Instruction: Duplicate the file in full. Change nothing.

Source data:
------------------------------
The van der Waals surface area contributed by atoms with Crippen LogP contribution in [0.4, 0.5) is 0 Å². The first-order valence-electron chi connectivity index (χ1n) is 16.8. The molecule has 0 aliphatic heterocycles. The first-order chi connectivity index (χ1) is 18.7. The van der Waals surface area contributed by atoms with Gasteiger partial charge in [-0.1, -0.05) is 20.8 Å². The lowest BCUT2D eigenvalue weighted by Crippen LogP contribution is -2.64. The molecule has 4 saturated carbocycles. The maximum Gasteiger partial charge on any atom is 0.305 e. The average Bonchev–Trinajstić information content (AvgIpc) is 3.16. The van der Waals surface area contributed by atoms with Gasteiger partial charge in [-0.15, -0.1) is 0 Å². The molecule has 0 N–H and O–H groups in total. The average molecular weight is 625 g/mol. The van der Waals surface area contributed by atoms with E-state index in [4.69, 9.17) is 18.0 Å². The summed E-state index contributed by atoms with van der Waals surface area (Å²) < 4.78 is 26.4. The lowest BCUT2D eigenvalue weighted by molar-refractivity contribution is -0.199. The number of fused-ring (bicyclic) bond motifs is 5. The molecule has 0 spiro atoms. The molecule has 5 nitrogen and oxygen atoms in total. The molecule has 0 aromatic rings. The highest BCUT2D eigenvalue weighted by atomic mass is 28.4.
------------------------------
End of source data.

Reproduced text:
The van der Waals surface area contributed by atoms with Crippen LogP contribution in [0.4, 0.5) is 0 Å². The first-order valence-electron chi connectivity index (χ1n) is 16.8. The molecule has 0 aliphatic heterocycles. The first-order chi connectivity index (χ1) is 18.7. The van der Waals surface area contributed by atoms with Gasteiger partial charge in [-0.1, -0.05) is 20.8 Å². The lowest BCUT2D eigenvalue weighted by Crippen LogP contribution is -2.64. The molecule has 4 saturated carbocycles. The maximum Gasteiger partial charge on any atom is 0.305 e. The average Bonchev–Trinajstić information content (AvgIpc) is 3.16. The van der Waals surface area contributed by atoms with Gasteiger partial charge in [-0.15, -0.1) is 0 Å². The molecule has 0 N–H and O–H groups in total. The average molecular weight is 625 g/mol. The van der Waals surface area contributed by atoms with E-state index in [4.69, 9.17) is 18.0 Å². The summed E-state index contributed by atoms with van der Waals surface area (Å²) < 4.78 is 26.4. The lowest BCUT2D eigenvalue weighted by molar-refractivity contribution is -0.199. The number of fused-ring (bicyclic) bond motifs is 5. The molecule has 0 spiro atoms. The molecule has 5 nitrogen and oxygen atoms in total. The molecule has 0 aromatic rings. The highest BCUT2D eigenvalue weighted by atomic mass is 28.4.